Oral Health of Adults Over 60 – Common Oral Health Diseases and

Regardless of age, oral health is vital to overall well-being. It is integral yet commonly overlooked aspect of many elderly’s general health. Oral health education, daily oral hygiene and the ability to maintain regular professional oral health services are all very important factors that can promote oral health of adults over 60. 

According to the Center for Disease Control and  Prevention, about 25% of adults over 65 have no remaining teeth. Also, about one-third have tooth decay left untreated. Severe periodontitis (gum disease) is associated with degenerative and chronic diseases such as diabetes, heart disease, respiratory disease and stroke. 

Aging puts many elderly at risk for many different oral health problems such as:

1. Dry mouth – dry mouth is due to reduce flow of saliva. It may be a result of cancer treatments like radiation and other medication side effects. 

2. Darkened teeth – caused by changes to dentin – the tissue under the tooth enamel. This is caused by a consuming stain-causing beverages and foods for a long time. It may also be due to the thinning of the outer enamel, which then reveals the yellower dentin. 

3. Root decay – this is due to the exposure of tooth root to damaging acids. As gum tissue recedes from the tooth, the roots become exposed. Roots don’t have enamel that serves as protection. They are more susceptible to decay than the crown.

4. Periodontitis (gum disease) – gum disease is caused by plaque. This condition is made worse by use of tobacco products, food left in  teeth, poor diet, ill-fitting dentures and bridges and certain diseases such as cancer, anemia and diabetes.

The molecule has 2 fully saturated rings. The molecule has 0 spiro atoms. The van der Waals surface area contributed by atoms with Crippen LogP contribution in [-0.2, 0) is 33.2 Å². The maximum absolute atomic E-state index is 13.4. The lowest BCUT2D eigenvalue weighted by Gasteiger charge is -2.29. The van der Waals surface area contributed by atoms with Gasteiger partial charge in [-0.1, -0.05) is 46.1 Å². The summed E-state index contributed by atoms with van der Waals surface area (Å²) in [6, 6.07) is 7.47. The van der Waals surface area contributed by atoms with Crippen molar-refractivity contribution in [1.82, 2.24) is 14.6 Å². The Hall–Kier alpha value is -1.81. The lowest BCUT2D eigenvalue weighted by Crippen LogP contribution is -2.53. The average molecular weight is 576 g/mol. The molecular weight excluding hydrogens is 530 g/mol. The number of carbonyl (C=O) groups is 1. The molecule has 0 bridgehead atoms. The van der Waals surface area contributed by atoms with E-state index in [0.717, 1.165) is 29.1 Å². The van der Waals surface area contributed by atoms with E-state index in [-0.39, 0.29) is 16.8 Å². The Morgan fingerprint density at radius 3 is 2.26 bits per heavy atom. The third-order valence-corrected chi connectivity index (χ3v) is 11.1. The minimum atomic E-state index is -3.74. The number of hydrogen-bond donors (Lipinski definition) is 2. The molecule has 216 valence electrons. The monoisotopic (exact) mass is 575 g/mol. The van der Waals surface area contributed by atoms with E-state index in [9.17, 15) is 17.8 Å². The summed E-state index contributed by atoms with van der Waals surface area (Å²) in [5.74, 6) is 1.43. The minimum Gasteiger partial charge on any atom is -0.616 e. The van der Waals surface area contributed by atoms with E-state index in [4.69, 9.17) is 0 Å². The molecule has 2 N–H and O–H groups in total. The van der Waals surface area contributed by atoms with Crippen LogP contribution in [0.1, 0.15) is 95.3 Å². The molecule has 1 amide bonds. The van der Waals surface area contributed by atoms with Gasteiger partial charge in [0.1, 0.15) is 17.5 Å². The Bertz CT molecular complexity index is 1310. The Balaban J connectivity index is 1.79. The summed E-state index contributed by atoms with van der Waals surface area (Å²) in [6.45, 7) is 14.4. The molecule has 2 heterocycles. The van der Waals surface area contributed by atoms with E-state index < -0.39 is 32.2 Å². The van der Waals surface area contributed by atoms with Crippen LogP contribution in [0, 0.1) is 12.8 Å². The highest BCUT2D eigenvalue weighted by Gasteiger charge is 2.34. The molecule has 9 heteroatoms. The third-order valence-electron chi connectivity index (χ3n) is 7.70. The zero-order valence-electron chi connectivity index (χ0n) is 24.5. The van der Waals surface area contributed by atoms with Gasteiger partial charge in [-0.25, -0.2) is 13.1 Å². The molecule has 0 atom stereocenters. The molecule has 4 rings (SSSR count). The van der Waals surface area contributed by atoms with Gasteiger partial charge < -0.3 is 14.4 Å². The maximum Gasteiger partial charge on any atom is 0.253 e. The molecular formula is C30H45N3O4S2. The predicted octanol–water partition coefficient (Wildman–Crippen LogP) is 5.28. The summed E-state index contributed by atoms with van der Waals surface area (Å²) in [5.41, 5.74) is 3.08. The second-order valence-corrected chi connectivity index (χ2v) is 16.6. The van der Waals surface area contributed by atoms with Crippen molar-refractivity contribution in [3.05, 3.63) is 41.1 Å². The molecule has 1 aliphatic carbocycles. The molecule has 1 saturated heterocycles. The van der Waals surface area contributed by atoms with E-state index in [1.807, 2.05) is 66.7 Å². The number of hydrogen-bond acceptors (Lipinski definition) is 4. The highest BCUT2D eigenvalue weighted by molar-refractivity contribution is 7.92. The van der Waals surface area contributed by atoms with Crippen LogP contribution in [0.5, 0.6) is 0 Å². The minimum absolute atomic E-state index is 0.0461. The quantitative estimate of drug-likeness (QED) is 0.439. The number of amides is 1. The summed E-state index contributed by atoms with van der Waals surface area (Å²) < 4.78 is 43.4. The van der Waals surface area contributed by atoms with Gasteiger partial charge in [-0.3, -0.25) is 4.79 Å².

5. Uneven jaw bone – caused by tooth loss and not replacing it. It lets the teeth to shift into tooth gaps. 

6. Reduced sense of taste – while aging can affect the sense of taste, dentures, diseases and medication can contribute to this condition. 

7. Tooth Loss – one of the leading causes of tooth loss is gum disease.

8. Denture-induced stomatitis – poor dental hygiene, ill-fitting dentures or an accumulation of fungus Candida albicans, can cause this condition

Age itself is not the sole determinant of oral health. But certain medical conditions such as arthritis may make flossing or brushing teeth hard to perform. Medication may also impact oral health and can cause necessary dental treatments. 

Oral health problems make it harder for older adults to eat a healthy diet. These physical factors directly affect nutrition - dry mouth, oral/mouth inflammations, untreated tooth decay, poor-fitting dentures or bridges. As such, it is important to have regular oral health care to address and prevent oral health problems. 

Oral Health Care Tips for Adults Over 60

Flossing and brushing natural teeth daily is vital to keep them in optimal oral health. Older adults easily build up plaque, particularly when oral hygiene is neglected, leading to gum disease and tooth decay. 

To keep your oral health in top shape, it is important, regardless of age, to:

•           Floss at least once a day
•           Brush at least twice using fluoride toothpaste
•           Regular visit to the dentist for cleaning and oral examination

Using antibacterial mouth rise may fight bacteria that cause gum disease and plaque.


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